201
Exam
2
Spring
2008
Version 1 KEY
Page
1
of
9
1.
In the U.S., 12% of the population is black.
Suppose, of all U.S. families that have a brother and a sister, you randomly select one
such family.
Let
X
represent the event ‘the brother is black’.
Let
Y
represent the event ‘the sister is black.’
[Note that some U.S. families have a child who is adopted (but most don’t).]
Remark: This exercise was anticipated by exercises 1 and 2 on the practice exam; it is
just like scenario 3 of lab 6 and exercise 1 of lecture 12; the ideas were covered in various
exercises of homework 6, and throughout lectures 10, 11, and 12.
(a)
Are the two events disjoint? Circle the best answer:
[3 pts]
(i) Yes, because both siblings could be black.
(ii) No, because both siblings could be black.
(iii) Yes, because each sibling is selected from the same family.
(iv) No, because each sibling is selected from the same family.
(v) Yes, because there’s a 12% chance the parents are black.
(vi) No, because there’s a 12% chance the parents are black.
It is certainly possible for the brother to be
black, and for the sister to also be black.
In fact, since about 12% of families are black,
there’s about a 12% chance of finding a black
brother along with a black sister. Symbolically,
P(X and Y) = about 12%.
Since P(X and Y)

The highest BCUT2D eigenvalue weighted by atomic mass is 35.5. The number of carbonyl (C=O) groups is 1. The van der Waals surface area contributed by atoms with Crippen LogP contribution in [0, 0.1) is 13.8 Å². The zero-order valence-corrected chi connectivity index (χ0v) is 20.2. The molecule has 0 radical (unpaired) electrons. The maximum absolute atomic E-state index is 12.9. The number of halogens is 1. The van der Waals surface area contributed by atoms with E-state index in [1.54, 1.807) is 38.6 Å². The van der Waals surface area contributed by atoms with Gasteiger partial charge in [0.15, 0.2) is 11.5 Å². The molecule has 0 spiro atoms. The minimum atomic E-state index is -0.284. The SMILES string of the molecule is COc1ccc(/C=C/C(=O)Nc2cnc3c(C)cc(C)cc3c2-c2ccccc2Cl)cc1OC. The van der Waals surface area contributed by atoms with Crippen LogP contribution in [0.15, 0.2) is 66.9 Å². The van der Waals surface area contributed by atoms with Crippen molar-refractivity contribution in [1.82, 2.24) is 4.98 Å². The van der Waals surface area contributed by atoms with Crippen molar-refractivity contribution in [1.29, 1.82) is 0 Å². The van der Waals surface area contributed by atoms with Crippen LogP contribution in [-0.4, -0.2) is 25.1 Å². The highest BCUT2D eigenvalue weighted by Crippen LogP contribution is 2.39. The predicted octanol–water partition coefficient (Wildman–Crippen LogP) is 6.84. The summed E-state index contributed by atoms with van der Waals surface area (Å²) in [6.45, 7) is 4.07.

0, the events aren’t disjoint.
(b)
Are the two events independent? Circle the best answer:
[3 pts]
(i) Yes, because both siblings could be black.
(ii) No, because both siblings could be black.
(iii) Yes, because each sibling is selected from the same family.
(iv) No, because each sibling is selected from the same family.
(v) Yes, because there’s a 12% chance the parents are black.
(vi) No, because there’s a 12% chance the parents are black.
If the first sibling is black, then most likely
you’ve selected a black family, in which case
there would be a nearly 100% chance the other
sibling is black; whereas, if the first sibling is
not black, then you’ve most likely selected a
non-black family, in which case there is a nearly
zero chance the other sibling is black.
So, knowing the outcome of X changes your
estimated likelihood of Y.
Symbolically, P(Y) = .12, but P(Y given X) =
nearly 100%
(c)
Suppose that you first look at the brother, but not yet at the sister. If you find that
the brother is black, then,
given
that fact, which of the following is most
reasonably the probability that the sister will then be black?
[3 pts]
(i)
zero
(iv)
.
144
(ii)
.
12
(v)
.
096
(iii)
.
24
(vi) close to 100%
If the first sibling is black, you have
most likely selected a black family.
The only reason the other sibling
might not also be black is if one of
the
siblings
was
adopted
(or
if
perhaps the mother had the siblings
with different fathers of different
races), either of which is a very
unlikely scenario which only happen